Happy birthday Magna Carta! The iconic document was signed 800 years ago today — on June 15, 1215, — when the nobles forced King John of England to guarantee human and economic rights. Three clauses out of the historic document’s total 63 pertained to Jews. By this time, Jews had been settled in England for more than a hundred years. In honor of the big day, here are 8 Jewish facts about the Magna Carta:
1) Jews were legally treated as chattel by the monarchy. The king could tax the Jews without permission from Parliament. He could even mortgage them.
2) When Jews died, much if not all of their estate went to the crown.
3) Jews were forbidden to own or work land, so many turned to money lending and banking.
4) Clause 10: If anyone who has borrowed from the Jews any amount, large or small, dies before the debt is repaid, it shall not carry interest as long as the heir is under age, of whomsoever he holds; and if that debt falls into our hands, we will take nothing except the principal sum specified in the bond.
5) Clause 11: And if a man dies owning a debt to the Jews, his wife may have her dower and pay nothing of that debt; and if he leaves children under age, their needs shall be met in a manner in keeping with the holding of the deceased, and the debt shall be paid out of the residue, saving the service due to the lords. Debts owing to other than Jews shall be dealt with likewise.
6 ) Another clause tried to stop the king from gaining more land through the Jews by forbidding any debts to be paid through land, and instead through liquid assets.
7) Later versions of the Magna Carta (from 1216, 1217, and 1225), omit the Jewish clauses.
8) Edward I expelled the 2,500 Jews living in England in 1290. The majority left for France.
English soccer is having a Jewish moment.
The conclusion of David Bernstein’s term as chairman of the Football Association (FA) in July in tandem with the publication in paperback in August of Anthony Clavane’s “Does Your Rabbi Know You’re Here?” brought the matter of the contribution of Jews to the beautiful game to the fore. At the same time, the reigniting of the debate over the use of the Y-word by Tottenham Hotspur supporters, as well as England midfielder Jack Wilshere’s recent comments concerning what exactly constitutes an Englishman, has focused attention on the place of Jews within soccer, and of the outsider in what has traditionally been a white, working-class sport.
Soccer’s Jewish moment looks set to continue and to grow with the opening October 10 of the Jewish Museum London’s new exhibition, “Four Four Jew: Football, Fans and Faith,” running until February 23. Forming part of the FA’s 150th anniversary celebrations, “Four Four Jew” examines the ways in which soccer became intertwined with and inseparable from English expressions and interpretations of Judaism and Jewishness. Soccer became both a pathway of assimilation into English society and a way of promoting and asserting Jewish identity.
In an educational effort to combat the troublesome phenomenon of anti-Semitism and racism in soccer, England’s national football team will visit Auschwitz and other Holocaust-related sites while in Poland next week for the Euro 2012 tournament.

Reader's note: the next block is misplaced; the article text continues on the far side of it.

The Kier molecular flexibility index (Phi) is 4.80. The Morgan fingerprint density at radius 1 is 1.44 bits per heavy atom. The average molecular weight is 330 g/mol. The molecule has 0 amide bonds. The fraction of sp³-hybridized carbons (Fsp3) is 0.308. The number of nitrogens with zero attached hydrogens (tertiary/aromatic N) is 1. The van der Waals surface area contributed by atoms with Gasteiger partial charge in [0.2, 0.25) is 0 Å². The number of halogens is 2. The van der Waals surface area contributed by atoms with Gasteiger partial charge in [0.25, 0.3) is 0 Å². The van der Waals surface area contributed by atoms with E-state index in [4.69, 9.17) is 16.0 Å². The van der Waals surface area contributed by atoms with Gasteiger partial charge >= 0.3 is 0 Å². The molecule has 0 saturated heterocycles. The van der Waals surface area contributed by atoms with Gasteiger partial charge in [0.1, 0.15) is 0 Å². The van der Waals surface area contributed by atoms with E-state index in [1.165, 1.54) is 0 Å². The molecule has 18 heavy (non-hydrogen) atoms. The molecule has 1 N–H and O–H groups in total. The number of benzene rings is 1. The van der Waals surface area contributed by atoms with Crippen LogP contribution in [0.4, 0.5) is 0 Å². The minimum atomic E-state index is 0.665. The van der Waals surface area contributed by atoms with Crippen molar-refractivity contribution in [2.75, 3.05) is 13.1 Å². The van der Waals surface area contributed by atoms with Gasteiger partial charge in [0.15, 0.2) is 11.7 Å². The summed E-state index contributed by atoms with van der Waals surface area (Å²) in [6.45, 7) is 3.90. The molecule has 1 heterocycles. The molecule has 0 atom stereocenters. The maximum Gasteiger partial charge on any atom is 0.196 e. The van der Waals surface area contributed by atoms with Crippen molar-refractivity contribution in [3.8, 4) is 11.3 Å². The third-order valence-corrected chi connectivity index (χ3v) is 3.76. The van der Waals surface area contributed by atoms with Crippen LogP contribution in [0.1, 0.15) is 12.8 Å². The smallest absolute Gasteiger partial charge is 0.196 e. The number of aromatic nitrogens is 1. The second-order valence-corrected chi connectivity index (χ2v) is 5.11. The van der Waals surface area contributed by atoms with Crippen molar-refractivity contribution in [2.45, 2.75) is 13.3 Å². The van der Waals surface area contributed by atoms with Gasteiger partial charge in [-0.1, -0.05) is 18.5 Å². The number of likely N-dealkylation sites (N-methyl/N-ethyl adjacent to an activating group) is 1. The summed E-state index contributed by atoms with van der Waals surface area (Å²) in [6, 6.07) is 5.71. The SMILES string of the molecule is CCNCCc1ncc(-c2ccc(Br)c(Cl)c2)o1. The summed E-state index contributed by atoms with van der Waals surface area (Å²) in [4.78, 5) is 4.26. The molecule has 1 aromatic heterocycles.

According to the Algemeiner, the team will visit Auschwitz some time between its arrival in Poland on June 6 and its first game (against France) on June 9. The players are expected to light candles along the train tracks leading to the camp, and to sign the guest book there.
The people of Norwich, England have found some skeletons — not in their closets, but in a well. And the bones belong to Jews.
The remains of 17 bodies dating to the 12th or 13th centuries were found at the bottom of a well in 2004 during an excavation for the construction of a shopping center, but it was not until recent testing (using DNA analysis, carbon dating and bone chemical studies) that it was discovered that they belong to Jews who were likely killed as a result of religious persecution.
Eleven of the skeletons belong to children aged 2-15, and the remaining ones are those of adult men and women. Seven skeletons were successfully genetically tested, and five of them appear to have been members of a single Jewish family.
In celebration of Jewish Book Month, The Arty Semite is partnering with the Jewish Education Service of North America (JESNA) and the Jewish Book Council to present “30 Days, 30 Texts,” a series of reflections by community leaders on the books that influenced their Jewish journeys. Today, Dan Friedman writes about the poetry of Gerard Manley Hopkins.
Growing up as a progressive Jew in the North of England, I couldn’t decide whether God was an earnest Divinity of social justice or a Zeus-like Old Testament Man-With-a-Beard. Whichever it was, neither had any hold on me as an angst-y, angry adolescent fan of The Smiths, The Cure and The Wedding Present.
Toward the end of high school, though, I read the poems and “Dark Sonnets” of Jesuit priest and poet Gerard Manley Hopkins. Their intense joy and anguish made theology a real living idea for me. It was eye-opening that the sheer beauty of “The Windhover” with its stunningly evocative: “I caught this morning morning’s minion, kingdom of daylight’s dauphin, dapple- dawn-drawn Falcon,” could co-exist with the despair of “No worst there is none. Pitched past pitch of grief, / More pangs will, schooled at forepangs, wilder wring.”
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